In this article the architect Bruno Zevi agrees with his colleague Lina Bo Bardi, who believes that Brazilian folk art should be supported and promoted. He also mentions the censorship of the exhibition Civilização do Nordeste at the Galleria d’Arte Moderna di Roma, on orders from the Brazilian embassy in Italy. Bo Bardi had presented this same exhibition (prior to the military coup in 1964) in Bahia (Museu do Unhão, 1963). After the breakdown of democracy, the Italian-born architect resigned from her position as director of the museum, an institution devoted to the black art and indigenous expression of the northern region of the country. Decades later, she was able to settle the moral score over what happened during her tenure in Bahia (1959–64) in her book: Anos de grossura: o design no impasse [Vulgar Years: Design at a Dead End] (São Paulo: Instituto Lina Bo e Pietro Maria Bardi, 1994).
The Italian architect Lina Bo Bardi [née, Achillina Bo, 1914–92] moved to northeastern Brazil (1959–64) to support and promote the (traditional) culture in that part of the country. The military coup (1964–85) wiped out all the practical and intellectual advances that had taken her a decade to accomplish.
Lina Bo Bardi did a considerable amount of research into the origins of the art, handcrafts, and what preceded those handcrafts in the northeastern part of the country. The articles in this selection are: by Jorge Amado “Exposição Bahia” (1959) [see the ICAA digital archive (1110903)]; and by Lívio Xavier “O artesanato no Ceará” (1963) (1110900); among the most important articles, there are also some written by Flávio Motta (1970), Abelardo Hora (1963), Celso Furtado (1967), Glauber Rocha (1964), Paulo Gil Soares (1964), and Ariano Suassuna (1963). As complementary reading, see the essay by Lina Bo Bardi “Arte popular” (1110862).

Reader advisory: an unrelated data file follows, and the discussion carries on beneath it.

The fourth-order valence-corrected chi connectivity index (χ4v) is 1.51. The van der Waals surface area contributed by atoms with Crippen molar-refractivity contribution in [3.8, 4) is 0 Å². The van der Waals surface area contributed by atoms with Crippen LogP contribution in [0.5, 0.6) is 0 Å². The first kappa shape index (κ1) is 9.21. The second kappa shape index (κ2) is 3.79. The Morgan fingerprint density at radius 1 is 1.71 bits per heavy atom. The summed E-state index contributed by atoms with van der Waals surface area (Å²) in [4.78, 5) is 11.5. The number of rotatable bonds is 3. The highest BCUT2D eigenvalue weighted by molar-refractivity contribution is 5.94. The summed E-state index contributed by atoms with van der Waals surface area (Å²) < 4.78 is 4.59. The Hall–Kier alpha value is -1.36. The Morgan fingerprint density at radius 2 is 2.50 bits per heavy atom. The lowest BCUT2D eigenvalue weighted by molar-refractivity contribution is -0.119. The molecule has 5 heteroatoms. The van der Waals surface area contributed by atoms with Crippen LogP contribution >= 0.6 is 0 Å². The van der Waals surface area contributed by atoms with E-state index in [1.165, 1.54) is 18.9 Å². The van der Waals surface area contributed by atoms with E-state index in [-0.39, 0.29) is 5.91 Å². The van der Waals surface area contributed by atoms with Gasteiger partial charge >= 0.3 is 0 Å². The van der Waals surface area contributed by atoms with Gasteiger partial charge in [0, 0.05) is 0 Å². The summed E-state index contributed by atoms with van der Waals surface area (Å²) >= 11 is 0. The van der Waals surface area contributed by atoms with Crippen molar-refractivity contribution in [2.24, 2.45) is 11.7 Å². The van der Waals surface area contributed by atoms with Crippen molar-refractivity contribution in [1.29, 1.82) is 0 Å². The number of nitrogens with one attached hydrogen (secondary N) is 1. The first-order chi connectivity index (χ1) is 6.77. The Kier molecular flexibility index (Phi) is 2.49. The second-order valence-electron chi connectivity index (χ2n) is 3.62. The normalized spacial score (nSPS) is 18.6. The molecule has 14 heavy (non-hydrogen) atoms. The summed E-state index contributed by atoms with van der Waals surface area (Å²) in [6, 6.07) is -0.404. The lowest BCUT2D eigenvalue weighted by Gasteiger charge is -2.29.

Lina Bo Bardi lived in Salvador (Bahia) from 1959 to 1964, where she was the director of the MAMB (Museu de Arte Moderna da Bahia). As had happened at the MASP in São Paulo—where she was in charge of program planning and teaching activities—her work at the MAMB consisted of organizing art history exhibitions and shows for contemporary and international artists representing various movements, and re-evaluating the traditional culture of the Brazilian “northeast.” Bo Bardi organized regular classes on art, music, cinema and theater, and arranged for design and local handcraft workshops. She was a dynamic force in the art field in that part of the country, and helped local artists to make contact with well-known figures in the contemporary arts community. Some years later, at the opening exhibition at the MAP (Museu de Arte Popular), which was built on her initiative at the Solar do Unhão (Salvador, 1963), she explored the ideas that were expressed at the Bahia exhibition that was part of the V Bienal de São Paulo (1959). In her opinion, the exhibition should have been called Civilização do Nordeste; she explained that, in this context, the word ‘civilization’ was understood to mean “the whole of human life” (1110868).